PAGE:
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Snakes on a Plane

Some years ago I was asked to put together a training programme for a company that, after a strong beginning, had begun to stagnate. The service was innovative and close to recession-proof. Recruitment procedures were solid and new staff were hungry and sharp.


The problem?


The CEO was a hands-on leader who wrote and delivered all internal training. His intelligence and passion had lifted the business off the ground but his communication skills were pulling it back down again. When I sat in on a team meeting the issues became clear as he breathlessly outlined the company’s goals for the coming month in a series of sporting metaphors that no one could understand.


The staff, who liked him and wanted to do well for him, tried hard to pay attention. It was an uphill struggle. When one team member plucked up the courage to ask for clarification of what was meant by “passing the commercial baton” he repeated the phrase, slowly and loudly, with accompanying sign language. Confusion and disenchantment swept through the room like a virus.


Staff turnover had increased, and one exit interview had revealed a pointed and painful truth. A key reason for leaving was that the boss was very bad at telling people what he wanted, but very good at telling them when they hadn’t delivered it.


The solution?


Snakes on a Plane.


For those of you who haven’t had the pleasure, “Snakes on a Plane” is a film about, well…a plane with a lot of snakes on it. I’ve seen it once. Didn’t love it, didn’t hate it. The one thing I can say for certain is that I wasn’t misled by it. No one who saw it has any right to ask for their money back. The title raised an expectation and the movie met it.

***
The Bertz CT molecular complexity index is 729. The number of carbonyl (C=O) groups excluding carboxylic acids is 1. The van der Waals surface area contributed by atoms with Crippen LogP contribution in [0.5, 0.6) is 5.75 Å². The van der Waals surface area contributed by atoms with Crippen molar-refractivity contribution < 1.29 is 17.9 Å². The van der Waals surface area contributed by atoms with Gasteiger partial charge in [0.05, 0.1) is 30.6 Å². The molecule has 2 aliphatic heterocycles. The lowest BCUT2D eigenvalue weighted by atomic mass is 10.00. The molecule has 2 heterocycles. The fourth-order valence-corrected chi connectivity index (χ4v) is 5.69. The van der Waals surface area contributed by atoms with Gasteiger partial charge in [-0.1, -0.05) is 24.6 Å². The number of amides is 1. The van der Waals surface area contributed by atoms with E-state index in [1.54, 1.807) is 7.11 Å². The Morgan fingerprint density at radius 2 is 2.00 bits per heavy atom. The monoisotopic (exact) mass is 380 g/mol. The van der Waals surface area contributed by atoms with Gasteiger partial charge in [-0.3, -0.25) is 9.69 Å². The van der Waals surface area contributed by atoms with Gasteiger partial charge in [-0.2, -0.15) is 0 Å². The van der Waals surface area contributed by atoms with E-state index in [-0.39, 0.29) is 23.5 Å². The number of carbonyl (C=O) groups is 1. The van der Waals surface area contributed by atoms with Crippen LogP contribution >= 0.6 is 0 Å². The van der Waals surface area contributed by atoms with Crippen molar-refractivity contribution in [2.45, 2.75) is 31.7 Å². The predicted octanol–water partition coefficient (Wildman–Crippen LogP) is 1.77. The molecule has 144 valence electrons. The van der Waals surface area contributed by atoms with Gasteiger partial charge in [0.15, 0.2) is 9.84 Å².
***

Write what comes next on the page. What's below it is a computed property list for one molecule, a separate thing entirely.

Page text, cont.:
I explained the plot of Snakes on a Plane to my client in ten seconds, asked him what advantages there might be in having a title and a premise that was so clear, and then asked him to contrast this clarity with the briefings he was giving his team. We then listed the training and appraisal sessions he had planned for the coming month and broke each one down to its essentials. What exactly did he expect of his staff? Jargon and management-speak were ruthlessly dispatched, and a clear central concept was established that people could understand and buy into. In our repeated practice sessions, whenever my client drifted into convoluted language, I reminded him of what he stood to lose by continuing to alienate and demotivate a talented team and what he stood to gain by re-engaging with them.


One of the greatest pleasures in the workplace is seeing the look on a person’s face when they are reminded of their own potential. Strip away the management-speak and let people see what they can actually do. My client had an employee in her mid-40s who had returned to work following a lengthy career break to raise a family. Her performance and motivation levels had been below par in a role that required organisational skill and clear thinking under pressure, qualities she had been specifically hired for. We held an appraisal that began as one of the sadder professional experiences of my life and ended as one of the most satisfying. Since the day she’d joined the company, a torrent of empty words had left this person unclear about any of her daily goals. The jargon she’d been fed about juggling day to day responsibilities had confused and upset her to the point where she believed she lacked the ability to multitask. The remedy was simple. I asked her to tell me about a day looking after three young children. Without a hint of self-importance she gave a list of tasks and responsibilities that would have put her employer, and me, in a spin. Multitasking? Here was the expert. All we needed to do now was explain clearly what was expected of her every day and let this natural leader and organiser get to work. Results, for her and for the team, rapidly improved.


Trends towards flexible and remote working may change the logistics of 21st century employment, but they don’t change the fundamentals of motivation and leadership. People want to be inspired, to be elevated. And above all they want a clear understanding of what’s expected of them. What does “winning” look like, for a team and for each individual in it? If you don’t know what constitutes a job well done, how can you take pride in your performance? And if it’s not clear which direction your manager wants to lead you, how can you follow?


Give your team clarity. Set an expectation, let each person know when they meet it and let them celebrate the achievement. Leadership can’t always be summed up in a four word title, but sometimes that level of simplicity is a useful place to start.



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